Early Saturday morning Jamie Webb, co-owner of Brisbane institution Lefty’s Old Time Music Hall, took to Facebook to vent his frustrations at the Queensland government.

“Thank you Annastacia Palaszczuk MP & Queensland Labor you are killing my business and nightlife in Queensland,” Webb said in the post, tagging the premier and the state Labor party’s Facebook pages.

“I have never been abused more tonight out of pure frustration since I ran a door with a dress code,” the post continued, before adding: “We ran a sold out gig and then a game day, and the end result looked like Thursday night from 11pm.”

Webb’s post was a scathing indictment of the new ID scanning laws, which were introduced as a compromise measure after the state government’s repeal of the 1am lockout law earlier this year. Kicking in on July 1, the laws require all patrons to carry ID to enter late-night licensed venues in Queensland’s Safe Night Precincts.

Talking to Broadsheet this afternoon, Webb says the Facebook post was paraphrasing his manager’s report from the Friday night, when the venue’s 10pm transition from a sold-out Ben Ottewell gig to opening to the general public turned into a perfect storm of “150 to 250” people trying to get through the door, many of them not realising they would have to have their ID scanned. “They were standing in these huge queues,” Webb says. “The scanners couldn’t read about 40 per cent of the IDs, we were told it would be about a 90 per cent success rate.”

Webb says venue operators are also having issues with passports, and even with people who have the same name as someone on a banning order. Further frustrating security was a duplication of the process, with punters being stung by having to line up again after exiting venues to make a phone call or buy food.

When on the night Webb’s manager complained to an officer from the Office of Liquor and Gaming Regulation, the response was to hire more security. “That’s already costing me $55,000, I estimate,” Webb says. “We’re not allowed to operate the machines ourselves.

“What was surprising was the public reaction,” he continues. “They weren’t understanding. They didn’t want to be standing out in big long lines to get into Lefty’s. So by the time they get to the front of the line they’re abusing our staff, abusing each other, trying to jump the queues … People were aggravated once they got into the venue and it’s supposed to be a fun place where you never have any trouble.”

The following night, on the Saturday, a Lefty’s security guard clicked 150 people as having been turned away because of the scanners (Lefty’s is licensed to accommodate 300 people at any one time). “That was large groups coming in where one person didn’t have ID,” Webb says. “Older people in particular didn’t want to have their details scanned, which I can understand – there’s something pretty Orwellian about the whole thing.”

Webb says he expected there to be teething problems but the laws had already cost him $25,000 in sales in one week. He’s now looking at closing Lefty’s at midnight during the week. “Ourselves and the Caxton Street Hotel are the last remaining late-night venues on the street,” he says. “Once we go, that’s it. And that’s a shame because the precinct gets a lot of global visitors for sporting events.”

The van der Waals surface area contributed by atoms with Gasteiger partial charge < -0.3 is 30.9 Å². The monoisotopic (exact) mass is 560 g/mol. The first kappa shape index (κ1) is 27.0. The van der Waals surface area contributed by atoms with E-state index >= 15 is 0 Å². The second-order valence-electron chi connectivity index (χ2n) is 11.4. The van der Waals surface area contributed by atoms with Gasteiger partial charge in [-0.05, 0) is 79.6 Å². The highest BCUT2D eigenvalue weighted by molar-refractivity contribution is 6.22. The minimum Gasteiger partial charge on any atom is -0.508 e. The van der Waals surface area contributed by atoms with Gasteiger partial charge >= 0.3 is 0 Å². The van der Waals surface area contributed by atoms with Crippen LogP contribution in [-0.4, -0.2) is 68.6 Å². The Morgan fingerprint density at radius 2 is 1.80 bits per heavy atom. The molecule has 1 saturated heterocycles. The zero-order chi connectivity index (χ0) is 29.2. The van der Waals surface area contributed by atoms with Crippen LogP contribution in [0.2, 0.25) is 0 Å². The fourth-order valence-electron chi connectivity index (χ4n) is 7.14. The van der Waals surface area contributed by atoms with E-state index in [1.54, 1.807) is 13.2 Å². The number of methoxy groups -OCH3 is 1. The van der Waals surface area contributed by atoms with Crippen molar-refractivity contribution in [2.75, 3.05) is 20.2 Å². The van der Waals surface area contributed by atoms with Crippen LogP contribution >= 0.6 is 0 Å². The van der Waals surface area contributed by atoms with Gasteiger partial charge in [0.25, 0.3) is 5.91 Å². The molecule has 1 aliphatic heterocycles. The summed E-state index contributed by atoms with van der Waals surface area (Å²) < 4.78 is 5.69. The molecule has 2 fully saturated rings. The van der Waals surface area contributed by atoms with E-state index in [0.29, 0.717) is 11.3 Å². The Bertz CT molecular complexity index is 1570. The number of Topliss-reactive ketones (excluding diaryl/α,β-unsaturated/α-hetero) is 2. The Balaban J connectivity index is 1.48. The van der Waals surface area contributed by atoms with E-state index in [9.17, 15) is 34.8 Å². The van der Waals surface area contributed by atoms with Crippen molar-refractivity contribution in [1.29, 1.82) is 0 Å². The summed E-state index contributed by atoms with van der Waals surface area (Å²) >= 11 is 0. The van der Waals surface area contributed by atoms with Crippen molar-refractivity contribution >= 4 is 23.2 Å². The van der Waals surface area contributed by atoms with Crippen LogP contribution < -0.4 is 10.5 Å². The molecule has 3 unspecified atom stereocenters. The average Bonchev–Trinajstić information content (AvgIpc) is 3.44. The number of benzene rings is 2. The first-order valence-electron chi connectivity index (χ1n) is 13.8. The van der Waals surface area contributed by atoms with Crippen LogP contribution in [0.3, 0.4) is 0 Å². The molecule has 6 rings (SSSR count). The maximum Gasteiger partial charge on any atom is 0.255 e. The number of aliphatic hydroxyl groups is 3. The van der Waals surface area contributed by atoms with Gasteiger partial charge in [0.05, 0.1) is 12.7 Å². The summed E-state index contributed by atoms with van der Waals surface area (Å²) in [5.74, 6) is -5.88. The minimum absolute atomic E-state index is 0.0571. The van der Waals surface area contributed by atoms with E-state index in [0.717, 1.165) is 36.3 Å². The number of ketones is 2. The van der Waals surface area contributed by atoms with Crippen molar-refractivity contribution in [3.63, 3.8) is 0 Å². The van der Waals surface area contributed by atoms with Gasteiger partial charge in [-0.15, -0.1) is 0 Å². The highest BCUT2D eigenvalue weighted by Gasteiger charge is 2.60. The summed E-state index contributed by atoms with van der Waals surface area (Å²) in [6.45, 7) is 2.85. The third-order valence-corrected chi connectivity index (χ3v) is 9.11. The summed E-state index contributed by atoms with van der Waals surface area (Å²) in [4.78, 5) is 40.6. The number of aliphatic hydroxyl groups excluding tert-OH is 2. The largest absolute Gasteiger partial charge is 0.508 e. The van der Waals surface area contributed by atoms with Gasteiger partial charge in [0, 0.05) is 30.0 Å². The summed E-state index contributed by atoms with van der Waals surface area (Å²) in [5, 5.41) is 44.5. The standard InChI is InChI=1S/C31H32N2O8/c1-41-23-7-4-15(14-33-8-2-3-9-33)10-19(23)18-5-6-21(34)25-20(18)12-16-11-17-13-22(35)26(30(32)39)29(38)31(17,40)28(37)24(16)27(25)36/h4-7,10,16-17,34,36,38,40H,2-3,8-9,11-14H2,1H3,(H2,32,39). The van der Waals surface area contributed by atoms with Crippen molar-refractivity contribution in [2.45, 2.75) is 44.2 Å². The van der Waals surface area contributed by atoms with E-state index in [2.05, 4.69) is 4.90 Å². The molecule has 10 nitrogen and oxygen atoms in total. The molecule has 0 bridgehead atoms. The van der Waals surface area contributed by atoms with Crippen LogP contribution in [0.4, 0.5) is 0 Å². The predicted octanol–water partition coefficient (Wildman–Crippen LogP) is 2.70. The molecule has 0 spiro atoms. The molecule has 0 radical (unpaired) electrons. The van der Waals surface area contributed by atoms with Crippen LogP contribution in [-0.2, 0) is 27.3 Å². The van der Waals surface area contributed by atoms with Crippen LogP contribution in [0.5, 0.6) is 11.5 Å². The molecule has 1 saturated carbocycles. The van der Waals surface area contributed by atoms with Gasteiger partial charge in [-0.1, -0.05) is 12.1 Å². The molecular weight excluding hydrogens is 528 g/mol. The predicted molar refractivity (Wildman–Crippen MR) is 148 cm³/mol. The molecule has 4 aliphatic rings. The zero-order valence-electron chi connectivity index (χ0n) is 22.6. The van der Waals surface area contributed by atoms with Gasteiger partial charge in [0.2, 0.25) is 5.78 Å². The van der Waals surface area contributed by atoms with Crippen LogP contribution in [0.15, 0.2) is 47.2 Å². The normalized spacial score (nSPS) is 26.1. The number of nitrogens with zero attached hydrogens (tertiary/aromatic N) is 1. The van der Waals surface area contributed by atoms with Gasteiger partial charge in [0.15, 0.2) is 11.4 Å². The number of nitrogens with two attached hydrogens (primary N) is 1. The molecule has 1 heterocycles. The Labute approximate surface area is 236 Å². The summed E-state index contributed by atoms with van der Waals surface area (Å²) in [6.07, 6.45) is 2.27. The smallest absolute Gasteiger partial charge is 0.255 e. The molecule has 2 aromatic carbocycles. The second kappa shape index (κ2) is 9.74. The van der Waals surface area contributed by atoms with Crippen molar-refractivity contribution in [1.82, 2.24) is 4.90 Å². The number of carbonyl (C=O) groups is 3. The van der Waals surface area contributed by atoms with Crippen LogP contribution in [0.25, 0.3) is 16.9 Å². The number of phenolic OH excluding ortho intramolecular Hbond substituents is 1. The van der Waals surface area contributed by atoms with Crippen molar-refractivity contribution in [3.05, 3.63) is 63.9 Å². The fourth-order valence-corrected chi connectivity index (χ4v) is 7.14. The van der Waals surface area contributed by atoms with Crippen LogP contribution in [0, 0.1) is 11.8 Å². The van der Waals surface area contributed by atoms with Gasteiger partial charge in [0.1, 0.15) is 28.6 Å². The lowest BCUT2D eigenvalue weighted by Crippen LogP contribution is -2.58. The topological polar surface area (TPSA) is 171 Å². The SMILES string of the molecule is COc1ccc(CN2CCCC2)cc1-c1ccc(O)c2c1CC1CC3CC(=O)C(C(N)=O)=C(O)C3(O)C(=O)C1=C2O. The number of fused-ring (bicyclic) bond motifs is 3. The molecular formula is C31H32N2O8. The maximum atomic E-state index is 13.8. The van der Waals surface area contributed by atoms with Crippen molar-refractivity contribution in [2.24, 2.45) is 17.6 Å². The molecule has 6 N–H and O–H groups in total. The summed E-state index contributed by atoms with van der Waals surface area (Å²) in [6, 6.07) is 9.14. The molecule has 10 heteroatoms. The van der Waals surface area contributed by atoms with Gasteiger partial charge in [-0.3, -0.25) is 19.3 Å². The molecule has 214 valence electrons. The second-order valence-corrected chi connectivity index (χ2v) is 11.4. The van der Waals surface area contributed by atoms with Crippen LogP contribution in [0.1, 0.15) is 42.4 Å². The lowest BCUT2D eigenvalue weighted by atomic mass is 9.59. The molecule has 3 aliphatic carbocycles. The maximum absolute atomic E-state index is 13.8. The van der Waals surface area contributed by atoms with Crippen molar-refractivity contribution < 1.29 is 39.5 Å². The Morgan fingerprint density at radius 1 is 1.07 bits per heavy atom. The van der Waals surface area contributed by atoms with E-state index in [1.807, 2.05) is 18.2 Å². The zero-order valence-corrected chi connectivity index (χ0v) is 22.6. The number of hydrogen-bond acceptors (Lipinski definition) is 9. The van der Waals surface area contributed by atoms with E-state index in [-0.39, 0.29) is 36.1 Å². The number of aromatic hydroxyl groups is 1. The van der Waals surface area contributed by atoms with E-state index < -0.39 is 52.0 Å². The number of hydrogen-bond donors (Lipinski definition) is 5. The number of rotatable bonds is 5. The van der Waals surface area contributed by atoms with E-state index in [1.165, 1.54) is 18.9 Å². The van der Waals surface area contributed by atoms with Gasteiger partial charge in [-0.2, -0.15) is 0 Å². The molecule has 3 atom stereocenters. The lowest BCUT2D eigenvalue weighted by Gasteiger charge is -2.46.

When asked if the government rushed in the scanning laws, Webb is blunt. “Absolutely. [That’s] another thing we asked for which no one listened to: ‘Can we just have a three-month trial period where we get used to it, the public gets used to it, and we can talk about what works and what doesn’t?’ he says. “[The government said], ‘Nup. July 1. These are coming in. Like it or lump it’.”

Plus, he says, the laws simply don’t work: “You could get refused entry at Lefty’s at 10.05pm on a Saturday night, and walk over to Brewski where they don’t have any security, because they don’t have to … [or] the casino, which really irks me – why are they exempt [from the laws]?

“I think it was a bit of a hopeful thing that it would be an election driver but it seems to backfiring a bit,” Webb says. “I posted that thing on Saturday morning and thought it would get just a few views, and 45,000 people looked at that, which means 45,000 people are pretty concerned.”

Webb’s Facebook post came a few days after a group of French winemakers were turned away from The Gresham for not carrying the correct identification – an incident that received coverage in The Courier Mail and Brisbane Times.

For her part, the premier seems to be taking notice. “Of course we will always be listening and where we can make changes we will respond,” the Brisbane Times reported Palaszczuk as saying yesterday.

Palaszczuk said Attorney-General Yvette D'Ath would be listening to the community and the responses. But D’Ath this morning was taking a harder line. “These were the same licensed venues who said we don’t want lockout laws but we’re happy with ID scanners,” she told ABC radio. “So there is a bit of misinformation out there ... some in the industry are saying there hasn’t been consultation when we’ve been talking about this for two-and-a-half years.”

From Webb’s perspective, the ID scanning law is worse than the original lockout proposal, which would have given venues inside entertainment precincts the option of either closing at 2am or applying to sell alcohol until 3am with a 1am lockout. “I was more for an early night close in our precinct at 2am,” he says. “Nothing great happens after 2am anywhere.

“These things are just going to take Brisbane back to the ’80s. Long taxi lines, punch-ons, people queueing to get into venues. All to stop a grand total of 100 people state-wide with banning orders, who can pretty much go wherever they want anyway.”

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